New York Times defends bombshell Rosenstein report

New York Times defends bombshell Rosenstein report
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The New York Times on Saturday defended its bombshell report on Friday that Deputy Attorney General Rod RosensteinRod RosensteinWashington still needs more transparency House Judiciary to probe DOJ's seizure of data from lawmakers, journalists The Hill's Morning Report - Biden-Putin meeting to dominate the week MORE discussed secretly recording conversations with President TrumpDonald TrumpMeghan McCain: Democrats 'should give a little credit' to Trump for COVID-19 vaccine Trump testing czar warns lockdowns may be on table if people don't get vaccinated Overnight Health Care: CDC details Massachusetts outbreak that sparked mask update | White House says national vaccine mandate 'not under consideration at this time' MORE last year and proposed the possibility of administration officials invoking the 25th Amendment to remove the president from office.

The Times's deputy managing editor Matt Purdy wrote in a statement Saturday that the newspaper stands by the reporting of its journalists, Mike Schmidt and Adam Goldman, who broke the story. 

Citing unnamed sources, the Times reported on Friday that Rosenstein made the remarks just weeks into his job last year following the sudden firing of FBI Director James ComeyJames Brien ComeyBiden sister has book deal, set to publish in April Mystery surrounds Justice's pledge on journalist records NYT publisher: DOJ phone records seizure a 'dangerous incursion' on press freedom MORE.


"Just because you don't like the facts, don't comfort yourself by dismissing the story as fake or credulous reporting," Purdy wrote. "The DOJ claim that Rosenstein was sarcastic when he suggested he wear a wire on Trump is not supported by our reporting or others."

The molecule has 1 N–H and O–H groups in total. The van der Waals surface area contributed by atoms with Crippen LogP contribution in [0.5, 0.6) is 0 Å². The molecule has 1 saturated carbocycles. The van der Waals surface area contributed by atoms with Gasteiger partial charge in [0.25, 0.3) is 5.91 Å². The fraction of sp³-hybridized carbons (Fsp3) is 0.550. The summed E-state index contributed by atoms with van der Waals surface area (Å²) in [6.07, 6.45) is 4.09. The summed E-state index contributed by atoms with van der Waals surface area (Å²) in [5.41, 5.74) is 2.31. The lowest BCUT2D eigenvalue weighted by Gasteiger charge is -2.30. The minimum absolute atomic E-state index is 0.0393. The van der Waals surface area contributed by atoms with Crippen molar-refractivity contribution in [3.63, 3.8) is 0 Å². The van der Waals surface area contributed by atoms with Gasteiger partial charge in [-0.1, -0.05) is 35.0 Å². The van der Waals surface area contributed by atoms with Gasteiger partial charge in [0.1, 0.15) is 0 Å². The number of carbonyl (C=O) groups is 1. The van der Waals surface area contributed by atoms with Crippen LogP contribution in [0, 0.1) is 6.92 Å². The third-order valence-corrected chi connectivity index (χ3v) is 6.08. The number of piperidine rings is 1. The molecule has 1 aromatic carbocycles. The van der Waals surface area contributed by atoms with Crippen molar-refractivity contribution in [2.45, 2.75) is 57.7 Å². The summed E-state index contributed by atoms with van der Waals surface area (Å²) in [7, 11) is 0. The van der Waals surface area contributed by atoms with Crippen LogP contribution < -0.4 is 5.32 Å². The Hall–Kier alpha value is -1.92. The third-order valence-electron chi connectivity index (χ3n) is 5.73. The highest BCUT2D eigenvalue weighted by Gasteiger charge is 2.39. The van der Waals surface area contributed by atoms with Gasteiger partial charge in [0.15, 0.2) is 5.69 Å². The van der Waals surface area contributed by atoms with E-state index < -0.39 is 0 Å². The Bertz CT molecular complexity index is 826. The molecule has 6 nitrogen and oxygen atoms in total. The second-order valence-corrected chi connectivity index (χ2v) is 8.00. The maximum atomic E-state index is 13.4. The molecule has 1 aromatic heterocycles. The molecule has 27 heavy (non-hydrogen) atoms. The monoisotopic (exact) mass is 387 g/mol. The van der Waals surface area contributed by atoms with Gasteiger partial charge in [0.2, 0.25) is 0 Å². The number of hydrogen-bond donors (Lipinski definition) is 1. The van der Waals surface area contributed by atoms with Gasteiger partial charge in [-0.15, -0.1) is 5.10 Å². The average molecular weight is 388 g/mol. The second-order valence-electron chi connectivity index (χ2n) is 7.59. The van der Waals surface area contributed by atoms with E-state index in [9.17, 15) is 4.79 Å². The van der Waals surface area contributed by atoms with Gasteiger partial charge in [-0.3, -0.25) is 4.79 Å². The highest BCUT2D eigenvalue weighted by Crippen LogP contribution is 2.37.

"It is the responsibility of the media to report the facts, however comforting or discomforting," Purdy continued.

Purdy's statement came less than a day after the Justice Department circulated a statement from an official who claimed to have been in the room with Rosenstein when he made the alleged remarks. The official, however, described the remarks as sarcastic in nature.

The Times and other news outlets have fought back frequently against harsh criticism from the president and his administration, who have called what they perceive as negative reporting "fake news."

Rosenstein on Friday fiercely denied the Times's reporting in two separate statements, refusing to address the specifics but stating that he saw no reason to invoke the 25th Amendment to remove Trump from office.

The amendment lays out a process by which a majority of Cabinet members can vote to remove a president deemed unfit to serve.

“The New York Times’s story is inaccurate and factually incorrect,” He said in a statement issued by the Justice Department. “I will not further comment on a story based on anonymous sources who are obviously biased against the department and are advancing their own personal agenda."

"But let me be clear about this: Based on my personal dealings with the president, there is no basis to invoke the 25th Amendment,” the deputy attorney general added.